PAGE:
Returns true if the building is marked for removal (with x), false otherwise.

  • dfhack.buildings.getRoomDescription(building[, unit])

    If the building is a room, returns a description including quality modifiers, e.g. “Royal Bedroom”. Otherwise, returns an empty string.

    The unit argument is passed through to DF and may modify the room’s value depending on the unit given.

  • dfhack.buildings.completeBuild(building)

    Complete an unconstructed or partially-constructed building and link it into the world.


More high-level functions are implemented in lua and can be loaded by require('dfhack.buildings'). See hack/lua/dfhack/buildings.lua.

Among them are:

  • dfhack.buildings.getFiltersByType(argtable,type,subtype,custom)

    Returns a sequence of lua structures, describing input item filters suitable for the specified building type, or nil if unknown or invalid. The returned sequence is suitable for use as the job_items argument of constructWithFilters. Uses tables defined in buildings.lua.

    Argtable members material (the default name), bucket, barrel, chain, mechanism, screw, pipe, anvil, weapon are used to augment the basic attributes with more detailed information if the building has input items with the matching name (see the tables for naming details). Note that it is impossible to override any properties this way, only supply those that are not mentioned otherwise; one exception is that flags2.non_economic is automatically cleared if an explicit material is specified.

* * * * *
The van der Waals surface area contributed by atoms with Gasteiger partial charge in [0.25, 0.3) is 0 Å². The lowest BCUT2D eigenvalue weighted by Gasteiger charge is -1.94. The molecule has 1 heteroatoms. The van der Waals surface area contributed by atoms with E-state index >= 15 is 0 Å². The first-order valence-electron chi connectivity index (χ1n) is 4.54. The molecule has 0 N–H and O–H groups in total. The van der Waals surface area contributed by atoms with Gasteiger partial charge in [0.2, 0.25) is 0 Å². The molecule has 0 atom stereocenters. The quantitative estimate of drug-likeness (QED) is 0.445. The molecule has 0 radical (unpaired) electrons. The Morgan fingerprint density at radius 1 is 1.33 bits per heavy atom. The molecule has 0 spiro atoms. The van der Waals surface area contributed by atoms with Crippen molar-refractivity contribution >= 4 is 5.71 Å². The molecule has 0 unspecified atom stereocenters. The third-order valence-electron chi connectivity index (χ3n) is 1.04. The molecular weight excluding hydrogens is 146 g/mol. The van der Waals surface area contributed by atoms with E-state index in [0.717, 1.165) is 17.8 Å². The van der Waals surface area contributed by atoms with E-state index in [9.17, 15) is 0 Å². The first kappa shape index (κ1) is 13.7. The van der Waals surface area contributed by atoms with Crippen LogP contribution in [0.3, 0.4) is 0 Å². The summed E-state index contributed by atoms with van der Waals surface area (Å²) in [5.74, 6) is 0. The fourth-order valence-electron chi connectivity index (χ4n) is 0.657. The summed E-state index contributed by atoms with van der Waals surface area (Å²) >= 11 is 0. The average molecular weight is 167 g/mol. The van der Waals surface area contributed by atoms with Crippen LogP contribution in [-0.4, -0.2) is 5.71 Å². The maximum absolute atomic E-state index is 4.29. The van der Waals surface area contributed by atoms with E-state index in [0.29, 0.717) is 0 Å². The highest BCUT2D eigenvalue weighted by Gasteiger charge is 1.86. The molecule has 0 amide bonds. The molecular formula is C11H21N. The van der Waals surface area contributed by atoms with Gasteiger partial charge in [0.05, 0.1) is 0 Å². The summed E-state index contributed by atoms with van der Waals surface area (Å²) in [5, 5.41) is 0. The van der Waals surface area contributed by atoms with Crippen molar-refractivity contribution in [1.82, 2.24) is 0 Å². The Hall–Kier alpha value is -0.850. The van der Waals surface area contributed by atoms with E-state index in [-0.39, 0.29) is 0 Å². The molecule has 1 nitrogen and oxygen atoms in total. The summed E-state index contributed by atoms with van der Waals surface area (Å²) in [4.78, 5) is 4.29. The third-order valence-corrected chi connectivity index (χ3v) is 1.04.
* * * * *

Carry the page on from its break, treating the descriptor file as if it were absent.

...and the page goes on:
• dfhack.buildings.constructBuilding{...}

    Creates a building in one call, using options contained in the argument table. Returns the building, or nil, error.


    Despite the name, unless the building is abstract, the function creates it in an ‘unconstructed’ stage, with a queued in-game job that will actually construct it. I.e. the function replicates programmatically what can be done through the construct building menu in the game ui, except that it does less environment constraint checking.

    The following options can be used:

    • pos = coordinates, or x = ..., y = ..., z = ...

      Mandatory. Specifies the left upper corner of the building.

    • type = df.building_type.FOO, subtype = ..., custom = ...

      Mandatory. Specifies the type of the building. Obviously, subtype and custom are only expected if the type requires them.

    • fields = { ... }

      Initializes fields of the building object after creation with df.assign. If room.extents is assigned this way and this function returns with error, the memory allocated for the extents is freed.

    • width = ..., height = ..., direction = ...

      Sets size and orientation of the building. If it is fixed-size, specified dimensions are ignored.

    • full_rectangle = true

      For buildings like stockpiles or farm plots that can normally accommodate individual tile exclusion, forces an error if any tiles within the specified width*height are obstructed.

    • items = { item, item ... }, or filters = { {...}, {...}... }